, Volume 30, Issue 10, pp 925-940
Date: 27 Dec 2012

The State of Health Economic Research in South Africa

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Abstract

Background

Economic factors are a limiting factor toward the implementation of many health programmes and interventions. Economic evaluation has a great potential to contribute toward cost-effective healthcare delivery in South Africa. Little is known about the characteristics and quality of health economic (including pharmacoeconomic) research in South Africa.

Objective and Methods

This study assessed the state of health economic (including pharmacoeconomic) research in South Africa. PUBMED, MEDLINE, HealthSTAR, EconLit and PsycINFO databases were searched to identify health economic articles pertaining to South Africa published between 1 January 1977 and 30 April 2010. The searches used the following Medical Subject Headings (MeSH) terms and text words alone and in combination: ‘costs’, ‘health’ and ‘south Africa’. Our study included only original economic studies/analyses that pertained to South Africa, addressed a health-related topic, and had a statement or word in the title, abstract or keywords that indicated that an economic (including cost) analysis had been conducted. The study only included complete peer-reviewed publications (e.g. abstracts were excluded) that were reported in the English language. Two reviewers independently scored each article in the final sample using the data collection form designed for the study.

Results

In total, 108 studies investigating a wide variety of diseases were included in the study. These articles were published in 39 different journals mostly based outside of South Africa between 1977 and 2010. On average, each article was written by three authors. Most first authors had medical/clinical training and resided in South Africa at the time of publication of their study. Based on a 1–10 scale, with 10 indicating the highest quality, the mean quality score for all studies was 7.59 (SD 1.42) and half of the articles were of good quality (score 8–10) The quality of studies was related to the country in which the journal publishing the article was based (outside South Africa = higher); current residence of the primary author (outside South Africa = higher); method of economic analysis (economic evaluations higher than cost studies); type of data used (secondary higher than primary); primary training of the first author (health economics/pharmacoeconomics = higher); type of medical function (diagnosis = higher); study perspective (societal = higher); primary health intervention (pharmaceuticals = higher); study design (modelling = higher); number of authors (more = higher); and year of publication (more recent = higher) [p≥0.05].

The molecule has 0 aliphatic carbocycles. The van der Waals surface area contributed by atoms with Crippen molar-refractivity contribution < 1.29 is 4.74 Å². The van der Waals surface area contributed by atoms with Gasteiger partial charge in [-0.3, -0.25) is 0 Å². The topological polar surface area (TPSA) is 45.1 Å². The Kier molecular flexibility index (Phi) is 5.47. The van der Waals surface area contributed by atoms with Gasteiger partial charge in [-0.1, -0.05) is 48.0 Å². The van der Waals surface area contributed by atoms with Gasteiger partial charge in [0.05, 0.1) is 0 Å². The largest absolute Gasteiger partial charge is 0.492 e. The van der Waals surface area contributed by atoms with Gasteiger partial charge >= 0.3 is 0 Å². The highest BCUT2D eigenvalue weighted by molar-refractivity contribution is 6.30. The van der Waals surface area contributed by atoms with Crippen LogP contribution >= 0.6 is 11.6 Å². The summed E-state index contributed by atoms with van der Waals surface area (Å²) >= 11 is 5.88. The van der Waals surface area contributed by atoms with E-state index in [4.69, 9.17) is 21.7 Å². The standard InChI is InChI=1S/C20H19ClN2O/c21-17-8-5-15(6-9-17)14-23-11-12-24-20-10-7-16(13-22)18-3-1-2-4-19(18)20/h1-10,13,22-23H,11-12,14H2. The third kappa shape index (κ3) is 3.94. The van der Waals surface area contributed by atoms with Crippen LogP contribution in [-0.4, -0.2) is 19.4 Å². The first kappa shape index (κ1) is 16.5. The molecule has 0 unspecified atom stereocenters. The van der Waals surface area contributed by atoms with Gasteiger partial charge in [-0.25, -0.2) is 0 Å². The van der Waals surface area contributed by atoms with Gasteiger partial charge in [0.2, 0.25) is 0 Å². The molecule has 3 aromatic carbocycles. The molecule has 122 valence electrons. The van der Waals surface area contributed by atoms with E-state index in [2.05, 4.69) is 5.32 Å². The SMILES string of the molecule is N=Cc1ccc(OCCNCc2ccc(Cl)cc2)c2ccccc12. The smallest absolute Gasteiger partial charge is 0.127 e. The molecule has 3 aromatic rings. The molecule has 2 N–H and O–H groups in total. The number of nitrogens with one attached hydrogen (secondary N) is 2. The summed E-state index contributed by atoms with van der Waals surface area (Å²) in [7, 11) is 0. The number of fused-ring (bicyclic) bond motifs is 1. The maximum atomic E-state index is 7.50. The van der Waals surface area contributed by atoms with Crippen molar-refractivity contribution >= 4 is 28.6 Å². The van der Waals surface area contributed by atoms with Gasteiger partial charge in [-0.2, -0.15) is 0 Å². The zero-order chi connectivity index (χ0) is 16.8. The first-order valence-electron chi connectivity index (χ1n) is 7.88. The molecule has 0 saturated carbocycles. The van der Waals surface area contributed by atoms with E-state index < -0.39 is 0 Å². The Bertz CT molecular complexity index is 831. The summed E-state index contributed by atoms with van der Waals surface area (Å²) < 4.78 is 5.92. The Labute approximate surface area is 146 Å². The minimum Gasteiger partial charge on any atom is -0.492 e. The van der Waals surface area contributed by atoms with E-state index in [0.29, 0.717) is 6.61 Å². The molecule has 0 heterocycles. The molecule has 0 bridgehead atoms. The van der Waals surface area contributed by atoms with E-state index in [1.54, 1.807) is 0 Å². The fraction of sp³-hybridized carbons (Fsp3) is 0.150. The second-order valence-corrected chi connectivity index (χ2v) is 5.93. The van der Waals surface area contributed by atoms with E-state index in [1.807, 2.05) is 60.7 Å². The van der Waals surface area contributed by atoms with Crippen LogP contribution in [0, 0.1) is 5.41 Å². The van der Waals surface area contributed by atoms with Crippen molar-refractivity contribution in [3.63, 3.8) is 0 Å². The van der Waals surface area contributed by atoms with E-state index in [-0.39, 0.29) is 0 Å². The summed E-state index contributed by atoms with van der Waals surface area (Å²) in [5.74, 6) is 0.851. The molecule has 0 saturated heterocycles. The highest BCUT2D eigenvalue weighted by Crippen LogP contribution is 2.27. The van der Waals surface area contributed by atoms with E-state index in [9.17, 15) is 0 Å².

Conclusion

Half of the articles were of poor or fair quality. Measures are needed to promote the commissioning of more and better quality health economic and pharmacoeconomic studies in South Africa.